That weighed on Apollo’s shares after the deal was introduced, although they’ve climbed just lately to an all-time excessive as buyers have grown extra comfy with the agency’s new construction. Traders will probably be looking out Tuesday for clues as to the place the inventory will go from right here when Apollo studies its first-quarter outcomes.


What’s your evaluation of Marc Rowan’s newest strikes as the brand new CEO of Apollo? Be part of the dialog beneath.

The take care of Athene is the fruits of one thing Mr. Rowan and Apollo acknowledged years in the past: Chasing development in Apollo’s private-equity enterprise by increasing into new methods too shortly may drive the agency to pursue inferior funding alternatives. With credit score, notably the lower-yielding methods, the alternatives are practically limitless.

All of Apollo’s publicly traded rivals have attempted to emulate the move in some fashion.


& Co., for instance, bought a 60% stake in International Atlantic Monetary Group Ltd. in February and is developing new platforms to manage its insurance assets.

Unlike many of its peers, Apollo designed its credit offerings with insurance companies in mind, Mr. Rowan said.

There are far fewer investment opportunities yielding 8% to 12%—what many peers have targeted in their credit businesses—than those yielding the 4% that would suit insurers. “I want to play in the big pile, not the little pile,” Mr. Rowan said.

A range of business models have emerged among the big, public buyout firms as they seek the next leg of growth. All have recognized the need to generate steady and predictable asset-management fees, but their strategies for accomplishing that have diverged.

Blackstone Group Inc.,

for instance, is specializing in raking in a pile of outdoor money for quite a few new funding companies to assist it hit a $1 trillion asset purpose. A few of this is named perpetual capital as a result of it generates a gradual stream of charges over an prolonged interval.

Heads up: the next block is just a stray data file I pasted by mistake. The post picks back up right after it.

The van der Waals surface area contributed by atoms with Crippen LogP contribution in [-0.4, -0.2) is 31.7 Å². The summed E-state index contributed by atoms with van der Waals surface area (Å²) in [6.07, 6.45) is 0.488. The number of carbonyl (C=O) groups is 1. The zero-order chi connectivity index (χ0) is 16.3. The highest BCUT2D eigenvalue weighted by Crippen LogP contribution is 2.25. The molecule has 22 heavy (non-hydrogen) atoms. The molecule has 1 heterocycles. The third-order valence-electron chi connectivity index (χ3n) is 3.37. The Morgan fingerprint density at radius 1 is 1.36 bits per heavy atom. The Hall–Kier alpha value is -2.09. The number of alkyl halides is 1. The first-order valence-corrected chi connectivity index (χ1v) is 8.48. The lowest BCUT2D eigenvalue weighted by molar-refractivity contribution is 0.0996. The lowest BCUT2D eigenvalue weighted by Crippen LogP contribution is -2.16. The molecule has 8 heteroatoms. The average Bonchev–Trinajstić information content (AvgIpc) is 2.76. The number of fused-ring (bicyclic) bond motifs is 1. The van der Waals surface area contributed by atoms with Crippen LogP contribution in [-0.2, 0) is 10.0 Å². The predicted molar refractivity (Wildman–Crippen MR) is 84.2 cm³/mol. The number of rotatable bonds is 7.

“All of us began as private-equity corporations,” Mr. Rowan stated. “Every of us, in our manner, has diversified, and we at the moment are extremely totally different.”

With all that money coming in by way of its credit score enterprise, Apollo is now a giant lender—typically in areas the place banks can now not function due to regulatory hurdles. The agency now has 3,500 lending relationships, in accordance with Co-President

James Zelter.

“There’s been an amazing change in conventional Wall Avenue since 2008, which has solely hastened our development, and that’s modified the chance set for corporations like ourselves,” he stated.

Apollo’s leaders say the segments that home its private-equity and real-estate companies, which had a mixed $127 billion in property as of the tip of 2020, can develop by greater than 50% over the subsequent 5 years because the agency raises extra huge funds and pushes additional into areas akin to infrastructure and impression investing.

The agency, which is investing out of a $24.7 billion buyout fund, has been one of the energetic buyers in the course of the coronavirus pandemic. It has additionally been increase its “hybrid worth” enterprise, which makes structured-debt and fairness investments and affords extra modest returns than full buyouts, with much less threat.

“We expect there’s a place for a extra value-oriented investor,” stated

Scott Kleinman,

the agency’s different co-president. “That doesn’t imply we ignore development. We simply don’t like paying top-dollar for it.”

Write to Miriam Gottfried at